1921
Volume 48, Issue 1
  • ISSN: 0002-9637
  • E-ISSN: 1476-1645
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Abstract

Abstract

In the onchocerciasis-endemic rain forest area of the Rumpi Hills in southwestern Cameroon, a community-based trial of ivermectin, given either once or twice a year over a three-year period (1988–1991), confirmed that the drug is a potent microfilaricide. The side effects recorded following the first treatment were edema, fever, pruritus, generalized body pains and lymphadenitis. Following subsequent treatments, the same adverse reactions were recorded, but these were generally milder when compared with those of the first treatment. The prevalence of skin microfilaria (mf) was more reduced in zone two, in which treatment was given every six months (76.9% reduction at the end of one year) than in the zone one, in which treatment was given once a year (7.4% reduction). In both zones, the impact of the drug in reducing the intensity of infection was more significant than that for prevalence. Besides pruritus, other skin symptoms were not significantly modified by ivermectin treatment. Ivermectin reduced the prevalence of ocular mf as well as the mf load of the anterior chamber of the eye, resulting in improvement of certain eye lesions such as punctate keratitis, anterior uveitis, and papillary anomalies. There was also some improvement in visual acuity. The level of participation of the village populations was somewhat low, ranging from 52% to 66%, despite excitement over the drug's additional benefit of expelling intestinal round worms.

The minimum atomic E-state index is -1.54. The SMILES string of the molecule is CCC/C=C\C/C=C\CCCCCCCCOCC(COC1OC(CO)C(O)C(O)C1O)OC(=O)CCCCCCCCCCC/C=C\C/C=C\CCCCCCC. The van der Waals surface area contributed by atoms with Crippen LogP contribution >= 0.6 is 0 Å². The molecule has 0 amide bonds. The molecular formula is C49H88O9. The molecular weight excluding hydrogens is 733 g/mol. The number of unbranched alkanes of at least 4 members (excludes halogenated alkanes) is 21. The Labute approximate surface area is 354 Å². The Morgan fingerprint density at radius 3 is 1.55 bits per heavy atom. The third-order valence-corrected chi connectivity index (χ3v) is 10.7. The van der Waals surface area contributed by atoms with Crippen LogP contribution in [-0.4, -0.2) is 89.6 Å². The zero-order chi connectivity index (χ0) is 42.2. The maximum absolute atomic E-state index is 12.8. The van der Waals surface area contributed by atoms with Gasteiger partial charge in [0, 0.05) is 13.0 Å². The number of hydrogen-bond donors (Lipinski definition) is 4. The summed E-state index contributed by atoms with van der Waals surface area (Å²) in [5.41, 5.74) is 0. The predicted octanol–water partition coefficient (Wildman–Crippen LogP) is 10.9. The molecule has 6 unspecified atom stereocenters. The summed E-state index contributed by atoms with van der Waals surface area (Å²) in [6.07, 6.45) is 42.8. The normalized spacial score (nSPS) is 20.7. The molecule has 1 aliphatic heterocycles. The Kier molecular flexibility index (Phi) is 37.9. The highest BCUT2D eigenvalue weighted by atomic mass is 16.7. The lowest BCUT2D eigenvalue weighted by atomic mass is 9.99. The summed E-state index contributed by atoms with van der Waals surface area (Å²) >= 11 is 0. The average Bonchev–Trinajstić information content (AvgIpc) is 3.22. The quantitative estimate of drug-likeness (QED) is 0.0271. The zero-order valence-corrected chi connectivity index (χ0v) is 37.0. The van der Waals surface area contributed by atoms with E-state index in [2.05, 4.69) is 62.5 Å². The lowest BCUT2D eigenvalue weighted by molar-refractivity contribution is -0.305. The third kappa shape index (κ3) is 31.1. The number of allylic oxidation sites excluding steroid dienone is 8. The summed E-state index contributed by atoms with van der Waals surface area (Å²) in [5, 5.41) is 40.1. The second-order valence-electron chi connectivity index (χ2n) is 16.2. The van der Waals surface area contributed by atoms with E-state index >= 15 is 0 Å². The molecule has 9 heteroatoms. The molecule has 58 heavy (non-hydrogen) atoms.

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/content/journals/10.4269/ajtmh.1993.48.9
1993-01-01
2017-09-25
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